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The Fracking End-Game Begins

The Final Supplemental Generic Environmental Impact Statement (“SGEIS”) on High-Volume Hydraulic Fracturing (“HVHF”) is a document to be celebrated. It contains the New York State Department of Environmental Conservation’s (“DEC”) finding that “there is currently insufficient scientific information to conclude that [HVHF] can be undertaken without posing unreasonable risk to public health.” Therefore, DEC will grant exactly what fracking activists have called for: a formal, legal prohibition on HVHF in New York.

The bulk of the Final SGEIS contains an analysis of the potential adverse environmental impacts of permitting HVHF in New York State. The document discusses potential air emissions, surface and groundwater contamination, soil contamination, and increases in traffic, noise, odors, and demand for housing and medical care, among many others. Remarkably, with respect to climate change, DEC found natural gas is a hindrance rather than a benefit: “Recent research demonstrates that low-cost natural gas suppresses investment in and use of clean energy alternatives (such as renewable solar and wind, or energy efficiency), because it makes those alternatives less cost competitive in comparison to fossil fuels.” Activists around the nation should take note of these findings and demand their states live up to the scientific standard set in New York.

Sometime after Memorial Day, DEC will issue a Findings Statement containing further reasoning behind the State’s decision to ban HVHF. There has been some concern about the longevity of the ban and DEC’s ability to later revise and reissue a new Findings Statement that would permit HVHF. Riverkeeper’s understanding is that state law requires DEC’s Findings Statement and determination on HVHF to be based on conclusions in the SGEIS, which clearly states that the best scientific research is insufficient to prove HVHF can be undertaken safely. Therefore, to reverse the ban, DEC would have to prepare a new environmental impact statement that fully reviews available science and reaches a different conclusion. In that case, thousands of interested citizens would have yet another chance to make their voices heard during a new round of public commenting. As the evidence is only mounting against the possibility that the oil and gas industry can or will operate HVHF wells safely for the health, environment and economy of New Yorkers, it will be extremely difficult for DEC to reverse the ban. In the off chance that DEC attempts to sidestep these procedural requirements, Riverkeeper and its many partner organizations would have firm grounds to challenge those actions in court.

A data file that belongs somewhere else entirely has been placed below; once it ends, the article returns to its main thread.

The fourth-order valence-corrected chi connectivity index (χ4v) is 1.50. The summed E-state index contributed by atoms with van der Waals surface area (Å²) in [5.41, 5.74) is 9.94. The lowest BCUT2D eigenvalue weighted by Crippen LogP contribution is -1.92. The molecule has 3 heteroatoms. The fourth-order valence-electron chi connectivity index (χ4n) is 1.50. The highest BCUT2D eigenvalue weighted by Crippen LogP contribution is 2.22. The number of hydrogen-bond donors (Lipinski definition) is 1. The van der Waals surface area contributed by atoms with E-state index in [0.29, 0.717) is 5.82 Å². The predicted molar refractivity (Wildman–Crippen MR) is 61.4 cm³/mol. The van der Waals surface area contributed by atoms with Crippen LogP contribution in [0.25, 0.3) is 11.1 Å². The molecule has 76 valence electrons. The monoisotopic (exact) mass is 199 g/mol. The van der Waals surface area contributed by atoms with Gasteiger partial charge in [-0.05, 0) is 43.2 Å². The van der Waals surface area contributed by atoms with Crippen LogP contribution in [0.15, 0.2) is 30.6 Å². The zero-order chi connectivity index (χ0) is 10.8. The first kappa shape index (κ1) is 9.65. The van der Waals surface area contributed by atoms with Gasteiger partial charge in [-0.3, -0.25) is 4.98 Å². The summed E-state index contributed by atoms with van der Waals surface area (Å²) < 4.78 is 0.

There have also been threats about a potential oil and gas industry lawsuit seeking to annul the ban. However, the industry would have an extremely high bar to convince a court to overturn DEC’s action. Dissatisfaction with DEC’s choices is not redressable by a court so long as those choices have a rational basis in the record. Based on the unprecedented amount of information gathered by DEC regarding the potential adverse human health and environmental impacts of HVHF, there is little doubt that a ban is the only reasonable outcome.

Riverkeeper applauds Governor Cuomo, DEC, and the thousands of activists, scientists, doctors and engineers that have committed to basing New York’s HVHF decision on the best available science. We now look forward to DEC’s issuance of thorough Findings Statement based on that science.

The full SGEIS can be accessed here.

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